The study he is citing here relates to less than 2,000 deaths in nursing homes in the US between 1992 and 2006: that's relatively small, and very out of date. What is counting as a nursing home in the Covid-19 data isn't at all clear, and that's going to be critical to understand. According to the CDC, 43% of people in nursing homes in the US are there for short stays, and nearly 20% of them are under the age of 65. The experience of these short-stay residents isn't reflected at all in the study Ioannidis cites, and if that study still reflects US nursing homes, he's underestimating people's life expectancy. Among that group of short-stay residents, are people who aren't ready to go straight home after a hospital stay. A study of nearly 417,000 people from 2007 to 2009 found that 60% of them returned home. 


C. No valid comparison data offered for influenza mortality


This has been key to Ioannidis' argument, ever since March when he calculated only 10,000 Americans might die of Covid-19. In this preprint, he offers no reference for his comparison data to the influenza IFR: his data point for it is "0.1%, 0.2% in a bad year". But we don't know exactly how many people get infected with influenza viruses, just as we don't know how many people are infected with Covid-19. So the correct comparison here would be seroprevalence studies of seasonal influenza, with only deaths attributed to influenza in the numerator.

Ioannidis appears to be going on the basis of CDC's modeling estimate of what the mortality rate from symptomatic influenza might be – which is not even an IFR. And doing that, as Jeremy Faust has blogged, is comparing apples to oranges: there are, he wrote, only about 4 to 16 thousand deaths actually attributed to flu in the US in a flu season. (See also a published paper on this by Faust and Carlos del Rio.) As I'm writing this, the US is only days away from 100,000 deaths attributed to Covid-19, and it's still only early in this pandemic.


Can you shield just high-risk people enough to get a low mortality rate?


This argument is one Ioannidis ends his discussion with: because, as he puts it, Covid-19 mortality doesn't really affect the "non-elderly, non-debilitated", we could concentrate on protecting just those who are vulnerable. No one's shown how that would work, though. Healthcare workers are "non-elderly, non-debilitated", but they're vulnerable in an outbreak, as are the people working in care homes – and the people living with, or being in close contact with, any of them. Elderly people and those with the co-morbidities that make you vulnerable to a poor outcome – severe asthma, diabetes, heart disease etc – are everywhere too, living and/or working with/caring for the "non-elderly, non-debilitated".

At another point, he writes: "COVID-19 seems to affect predominantly the frail, the disadvantaged, and the marginalized – as shown by high rates of infectious burden in nursing homes, homeless shelters, prisons, meat processing plants, and the strong racial/ethnic inequalities against minorities in terms of the cumulative death risk". In the US, that's an awful lot of people – including a high proportion of workers so essential and so financially disadvantaged, they can't stay out of harm's way.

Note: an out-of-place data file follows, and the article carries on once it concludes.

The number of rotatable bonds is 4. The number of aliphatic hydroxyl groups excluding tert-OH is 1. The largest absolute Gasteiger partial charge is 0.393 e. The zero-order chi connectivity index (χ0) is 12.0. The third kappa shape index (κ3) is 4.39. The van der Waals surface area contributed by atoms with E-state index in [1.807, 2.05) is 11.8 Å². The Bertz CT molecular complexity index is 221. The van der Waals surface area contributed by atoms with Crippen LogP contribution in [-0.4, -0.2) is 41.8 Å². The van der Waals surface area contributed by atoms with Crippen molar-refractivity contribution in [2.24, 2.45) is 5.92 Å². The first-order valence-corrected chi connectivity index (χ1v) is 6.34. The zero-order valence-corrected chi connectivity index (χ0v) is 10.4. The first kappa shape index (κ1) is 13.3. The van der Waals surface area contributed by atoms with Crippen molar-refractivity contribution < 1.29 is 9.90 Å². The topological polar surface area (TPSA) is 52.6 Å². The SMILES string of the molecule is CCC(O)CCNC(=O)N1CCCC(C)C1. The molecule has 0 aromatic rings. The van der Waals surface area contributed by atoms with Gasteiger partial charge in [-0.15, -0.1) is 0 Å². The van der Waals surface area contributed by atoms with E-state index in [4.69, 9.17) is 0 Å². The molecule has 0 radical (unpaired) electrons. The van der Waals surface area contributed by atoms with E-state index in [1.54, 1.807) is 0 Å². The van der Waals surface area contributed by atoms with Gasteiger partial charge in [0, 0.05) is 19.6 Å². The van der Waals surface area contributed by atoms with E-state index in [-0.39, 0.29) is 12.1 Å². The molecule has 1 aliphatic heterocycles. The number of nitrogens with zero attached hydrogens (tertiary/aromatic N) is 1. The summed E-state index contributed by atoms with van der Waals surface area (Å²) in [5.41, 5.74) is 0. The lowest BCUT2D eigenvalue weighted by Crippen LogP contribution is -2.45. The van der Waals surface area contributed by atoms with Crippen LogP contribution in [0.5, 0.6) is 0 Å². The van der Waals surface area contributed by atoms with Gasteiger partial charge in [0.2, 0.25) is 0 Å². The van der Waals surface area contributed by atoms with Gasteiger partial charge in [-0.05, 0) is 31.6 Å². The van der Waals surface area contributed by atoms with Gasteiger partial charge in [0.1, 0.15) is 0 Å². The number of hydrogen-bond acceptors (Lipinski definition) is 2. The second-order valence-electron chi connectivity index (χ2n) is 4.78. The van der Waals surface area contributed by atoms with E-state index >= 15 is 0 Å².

Ioannidis concludes that his message is good news, but I think that's a mirage. It doesn't square with what this virus achieved in Wuhan, in northern Italy, in Spain, in New York City, in England... There's no easy escape in this pandemic. Protect a whole community well enough, or keep tight containment of outbreaks in it, and deaths can be kept low. Fail to contain it, though, and this virus will take a heavy toll.

Postscript: There is now a sequel to this post, which looks at 2 other preprints published at roughly the same time, on the same question (including the one by Meyerowitz-Katz mentioned above).

Hilda Bastian

First posted on 20 May 2020,

Last updated 26 May 2020.


Update 22 May 2020: Corrected the CDC estimate to being the rate of death per symptomatic illness. I originally incorrectly called it an IFR. My thanks to @OnoNoKomachi1 for pointing this out.

Update 24 May 2020: Added link to 23 May sequel.

Update 26 May 2020: Added section on nursing homes. My thanks to Chad Loder for pointing out issues with this part of the preprint, including the study on 60% of people discharged from hospital into nursing homes returning home. 


Disclosures: I am 59 years old. A close family member who is one of the people I care about most in the world is young and immuno-suppressed, and 2 of the others in the same category are high risk for other reasons. I have written about Covid-19 at WIRED, and at my own blog at PLOS Blogs, Absolutely Maybe. I wrote a very critical post in rebuttal of Ioannidis' STAT News essay on Covid-19 here on my personal website on 18 March 2020, with a postscript on his estimation and discussion of the disease's case fatality rate on 21 March.